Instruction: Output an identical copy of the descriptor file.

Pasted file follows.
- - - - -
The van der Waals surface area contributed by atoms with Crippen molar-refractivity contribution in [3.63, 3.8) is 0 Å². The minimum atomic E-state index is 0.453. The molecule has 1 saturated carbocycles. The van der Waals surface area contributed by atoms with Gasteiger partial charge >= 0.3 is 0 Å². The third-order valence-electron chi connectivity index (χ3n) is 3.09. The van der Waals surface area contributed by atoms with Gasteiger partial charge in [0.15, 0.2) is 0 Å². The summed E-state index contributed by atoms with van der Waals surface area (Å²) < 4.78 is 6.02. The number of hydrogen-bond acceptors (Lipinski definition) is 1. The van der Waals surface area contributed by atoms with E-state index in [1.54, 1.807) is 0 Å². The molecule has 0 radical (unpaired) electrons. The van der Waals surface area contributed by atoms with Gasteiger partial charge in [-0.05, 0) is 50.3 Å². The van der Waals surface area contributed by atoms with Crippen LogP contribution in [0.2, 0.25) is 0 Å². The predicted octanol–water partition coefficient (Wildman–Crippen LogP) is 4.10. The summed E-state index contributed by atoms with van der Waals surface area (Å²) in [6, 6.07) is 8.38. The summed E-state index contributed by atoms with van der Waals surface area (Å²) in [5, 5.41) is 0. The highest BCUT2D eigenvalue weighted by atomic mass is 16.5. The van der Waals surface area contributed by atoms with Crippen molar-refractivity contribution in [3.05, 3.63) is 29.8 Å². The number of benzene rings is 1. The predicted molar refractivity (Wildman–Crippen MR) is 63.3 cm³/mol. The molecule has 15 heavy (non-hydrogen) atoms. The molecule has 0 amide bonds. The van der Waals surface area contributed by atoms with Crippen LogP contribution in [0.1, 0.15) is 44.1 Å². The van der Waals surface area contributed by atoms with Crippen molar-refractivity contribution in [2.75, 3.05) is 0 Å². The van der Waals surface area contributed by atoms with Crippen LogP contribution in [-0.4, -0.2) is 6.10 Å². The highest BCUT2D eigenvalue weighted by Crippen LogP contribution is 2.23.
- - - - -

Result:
The van der Waals surface area contributed by atoms with Crippen molar-refractivity contribution in [3.63, 3.8) is 0 Å². The minimum atomic E-state index is 0.453. The molecule has 1 saturated carbocycles. The van der Waals surface area contributed by atoms with Gasteiger partial charge >= 0.3 is 0 Å². The third-order valence-electron chi connectivity index (χ3n) is 3.09. The van der Waals surface area contributed by atoms with Gasteiger partial charge in [0.15, 0.2) is 0 Å². The summed E-state index contributed by atoms with van der Waals surface area (Å²) < 4.78 is 6.02. The number of hydrogen-bond acceptors (Lipinski definition) is 1. The van der Waals surface area contributed by atoms with E-state index in [1.54, 1.807) is 0 Å². The molecule has 0 radical (unpaired) electrons. The van der Waals surface area contributed by atoms with Gasteiger partial charge in [-0.05, 0) is 50.3 Å². The van der Waals surface area contributed by atoms with Crippen LogP contribution in [0.2, 0.25) is 0 Å². The predicted octanol–water partition coefficient (Wildman–Crippen LogP) is 4.10. The summed E-state index contributed by atoms with van der Waals surface area (Å²) in [6, 6.07) is 8.38. The summed E-state index contributed by atoms with van der Waals surface area (Å²) in [5, 5.41) is 0. The highest BCUT2D eigenvalue weighted by atomic mass is 16.5. The van der Waals surface area contributed by atoms with Crippen molar-refractivity contribution in [3.05, 3.63) is 29.8 Å². The number of benzene rings is 1. The predicted molar refractivity (Wildman–Crippen MR) is 63.3 cm³/mol. The molecule has 15 heavy (non-hydrogen) atoms. The molecule has 0 amide bonds. The van der Waals surface area contributed by atoms with Crippen LogP contribution in [0.1, 0.15) is 44.1 Å². The van der Waals surface area contributed by atoms with Crippen molar-refractivity contribution in [2.75, 3.05) is 0 Å². The van der Waals surface area contributed by atoms with Crippen LogP contribution in [-0.4, -0.2) is 6.10 Å². The highest BCUT2D eigenvalue weighted by Crippen LogP contribution is 2.23.